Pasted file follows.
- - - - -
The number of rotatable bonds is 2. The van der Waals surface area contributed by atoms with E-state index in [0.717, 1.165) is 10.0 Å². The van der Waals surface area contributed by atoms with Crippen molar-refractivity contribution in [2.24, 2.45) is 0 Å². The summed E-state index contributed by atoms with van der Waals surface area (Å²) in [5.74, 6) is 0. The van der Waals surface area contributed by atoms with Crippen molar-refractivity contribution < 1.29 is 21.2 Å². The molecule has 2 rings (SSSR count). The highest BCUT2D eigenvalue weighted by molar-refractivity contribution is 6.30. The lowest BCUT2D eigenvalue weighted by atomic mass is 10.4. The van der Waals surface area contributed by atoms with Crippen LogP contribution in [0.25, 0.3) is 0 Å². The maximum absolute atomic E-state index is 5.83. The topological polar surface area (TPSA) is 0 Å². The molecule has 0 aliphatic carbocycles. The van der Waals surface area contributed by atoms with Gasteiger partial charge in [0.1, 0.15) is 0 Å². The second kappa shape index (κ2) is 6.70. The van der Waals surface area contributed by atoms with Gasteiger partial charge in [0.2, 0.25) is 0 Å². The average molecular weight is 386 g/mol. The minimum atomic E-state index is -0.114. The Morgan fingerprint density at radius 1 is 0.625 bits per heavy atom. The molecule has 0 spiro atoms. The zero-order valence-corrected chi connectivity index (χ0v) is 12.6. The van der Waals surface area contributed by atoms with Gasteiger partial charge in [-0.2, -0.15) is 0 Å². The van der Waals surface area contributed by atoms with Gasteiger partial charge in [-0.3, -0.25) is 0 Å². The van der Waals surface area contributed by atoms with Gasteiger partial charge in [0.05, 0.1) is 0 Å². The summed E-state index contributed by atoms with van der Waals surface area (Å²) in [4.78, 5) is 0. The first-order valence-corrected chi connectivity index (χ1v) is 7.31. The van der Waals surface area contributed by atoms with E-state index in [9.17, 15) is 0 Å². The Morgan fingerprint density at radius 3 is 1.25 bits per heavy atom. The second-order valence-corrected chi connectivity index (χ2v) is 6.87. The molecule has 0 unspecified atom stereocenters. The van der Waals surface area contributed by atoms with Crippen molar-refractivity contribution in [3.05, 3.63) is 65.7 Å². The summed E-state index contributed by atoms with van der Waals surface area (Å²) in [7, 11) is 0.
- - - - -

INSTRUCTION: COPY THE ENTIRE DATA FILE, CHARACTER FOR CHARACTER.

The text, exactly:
The number of rotatable bonds is 2. The van der Waals surface area contributed by atoms with E-state index in [0.717, 1.165) is 10.0 Å². The van der Waals surface area contributed by atoms with Crippen molar-refractivity contribution in [2.24, 2.45) is 0 Å². The summed E-state index contributed by atoms with van der Waals surface area (Å²) in [5.74, 6) is 0. The van der Waals surface area contributed by atoms with Crippen molar-refractivity contribution < 1.29 is 21.2 Å². The molecule has 2 rings (SSSR count). The highest BCUT2D eigenvalue weighted by molar-refractivity contribution is 6.30. The lowest BCUT2D eigenvalue weighted by atomic mass is 10.4. The van der Waals surface area contributed by atoms with Crippen LogP contribution in [0.25, 0.3) is 0 Å². The maximum absolute atomic E-state index is 5.83. The topological polar surface area (TPSA) is 0 Å². The molecule has 0 aliphatic carbocycles. The van der Waals surface area contributed by atoms with Gasteiger partial charge in [0.1, 0.15) is 0 Å². The second kappa shape index (κ2) is 6.70. The van der Waals surface area contributed by atoms with Gasteiger partial charge in [0.2, 0.25) is 0 Å². The average molecular weight is 386 g/mol. The minimum atomic E-state index is -0.114. The Morgan fingerprint density at radius 1 is 0.625 bits per heavy atom. The molecule has 0 spiro atoms. The zero-order valence-corrected chi connectivity index (χ0v) is 12.6. The van der Waals surface area contributed by atoms with Gasteiger partial charge in [-0.2, -0.15) is 0 Å². The van der Waals surface area contributed by atoms with Gasteiger partial charge in [-0.3, -0.25) is 0 Å². The van der Waals surface area contributed by atoms with Gasteiger partial charge in [0.05, 0.1) is 0 Å². The summed E-state index contributed by atoms with van der Waals surface area (Å²) in [4.78, 5) is 0. The first-order valence-corrected chi connectivity index (χ1v) is 7.31. The van der Waals surface area contributed by atoms with E-state index in [9.17, 15) is 0 Å². The Morgan fingerprint density at radius 3 is 1.25 bits per heavy atom. The second-order valence-corrected chi connectivity index (χ2v) is 6.87. The molecule has 0 unspecified atom stereocenters. The van der Waals surface area contributed by atoms with Crippen molar-refractivity contribution in [3.05, 3.63) is 65.7 Å². The summed E-state index contributed by atoms with van der Waals surface area (Å²) in [7, 11) is 0.